The UN's Role in the New Diplomacy
Juma, Calestous, Issues in Science and Technology
As a new form of international diplomacy develops to deal with a number of emerging issues in which science and technology play a central role, the United Nations (UN) risks being relegated to the sidelines. The influence and effectiveness of diplomats and international civil servants will increasingly depend on the extent to which they can mobilize scientific and technical expertise in their work. This need not require the UN to acquire extensive in-house scientific competence, but the organization--especially the office of the secretary general--must learn to tap advisory services to identify, mobilize, and use the best available expertise.
Although a large number of UN agencies, programs, and treaties rely on scientific and technological expertise for their work, they are not designed to receive systematic science advice as a key component of effective performance. In most cases, science is used in the UN to support special interests and political agendas that do not necessarily advance the goals of the organization. But this should not come as a surprise. The UN was founded and grew to prominence in the era of the Cold War, when much of diplomacy was devoted to dealing with threats arising from external aggression. Today, attention is turning to issues such as infectious diseases, environmental degradation, electronic crimes, weapons of mass destruction, and the impacts of new technologies, which in the past would have been the concern of individual nations but have now grown to international stature. The UN's capacity to deal with these questions must also grow.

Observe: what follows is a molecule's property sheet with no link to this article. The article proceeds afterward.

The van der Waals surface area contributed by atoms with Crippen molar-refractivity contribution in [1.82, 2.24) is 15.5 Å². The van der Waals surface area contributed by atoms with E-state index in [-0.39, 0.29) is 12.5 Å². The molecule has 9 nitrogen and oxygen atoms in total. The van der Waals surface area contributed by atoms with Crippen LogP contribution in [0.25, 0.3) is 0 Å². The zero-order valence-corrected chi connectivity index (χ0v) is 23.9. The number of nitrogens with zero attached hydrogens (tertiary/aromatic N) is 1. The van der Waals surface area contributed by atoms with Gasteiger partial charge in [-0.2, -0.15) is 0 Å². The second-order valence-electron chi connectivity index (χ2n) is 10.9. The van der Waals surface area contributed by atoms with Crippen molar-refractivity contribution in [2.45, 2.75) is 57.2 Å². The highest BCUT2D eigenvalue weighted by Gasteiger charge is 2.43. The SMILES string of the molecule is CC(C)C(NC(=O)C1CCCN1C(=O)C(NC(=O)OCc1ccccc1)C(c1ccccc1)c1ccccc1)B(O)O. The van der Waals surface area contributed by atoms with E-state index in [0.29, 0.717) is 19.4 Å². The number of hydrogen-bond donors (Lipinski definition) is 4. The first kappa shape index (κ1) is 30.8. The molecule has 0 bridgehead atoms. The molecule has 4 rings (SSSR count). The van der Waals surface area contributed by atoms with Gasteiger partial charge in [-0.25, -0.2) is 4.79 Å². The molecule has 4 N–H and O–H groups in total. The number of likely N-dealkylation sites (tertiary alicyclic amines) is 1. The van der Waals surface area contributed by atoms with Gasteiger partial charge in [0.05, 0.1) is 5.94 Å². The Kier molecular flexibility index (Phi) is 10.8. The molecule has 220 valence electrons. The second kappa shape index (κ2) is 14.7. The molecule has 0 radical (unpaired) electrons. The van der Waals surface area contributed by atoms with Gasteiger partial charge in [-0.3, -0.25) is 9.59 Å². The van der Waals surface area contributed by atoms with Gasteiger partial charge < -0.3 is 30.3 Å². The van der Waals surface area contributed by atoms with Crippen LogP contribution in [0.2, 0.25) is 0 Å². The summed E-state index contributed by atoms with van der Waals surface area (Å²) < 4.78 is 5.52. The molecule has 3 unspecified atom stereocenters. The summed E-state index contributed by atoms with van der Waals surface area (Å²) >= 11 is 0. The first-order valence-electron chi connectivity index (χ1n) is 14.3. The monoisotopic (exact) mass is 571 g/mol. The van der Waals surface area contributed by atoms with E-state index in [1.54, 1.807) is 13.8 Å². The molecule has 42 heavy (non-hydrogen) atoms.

What is notable about the UN is that it includes organizations that cater to a wide range of jurisdictions but not to the growing community of science advisors. Even agencies such as the UN Educational, Scientific and Cultural Organization (UNESCO) have done little to provide a platform for the world's science advisors. Specialized agencies such as UNESCO, the Food and Agriculture Organization, the World Health Organization, and the UN Industrial Development Organization relate to the UN secretary general's office through a bureaucratic hierarchy that is not responsive to timeliness. They are generally accountable to their governing bodies and are heavily influenced by the interests of activist states.
Even UN programs that deal with science-based issues such as the environment have yet to place knowledge at the core of their operations. They have failed to take into account the long-term implications of scientific advancement for their operations. Much of the attention in these programs is devoted to territorial aggrandizement and not to the role of knowledge in global governance. They are vestiges of Cold War institutional structures.
In effect, national bodies that provide scientific advice do not have a clear focal point in the UN system. But as scientific and technological issues start to dominate global affairs, ways will need to be found to provide a forum for global consensus building on scientific issues, and the UN's ability to convene states and other actors makes it a good candidate for the task. Such a forum will not be a substitute for the activities carried out under the various specialized agencies of the UN, but it will support the work of national academies as well as other science advisory bodies.
Making room for science
Innovations in global governance are likely to occur on the margins of the UN system, especially in forums that allow for creative participation of the scientific community and civil society. Forums that assume that states are the only actors will hold onto their traditional roles but will contribute less to the emerging diplomatic scene. Treaties that provide space for the participation of nonstate knowledge-based actors have been able to rally the input of the scientific and technological community to the benefit of their goals. …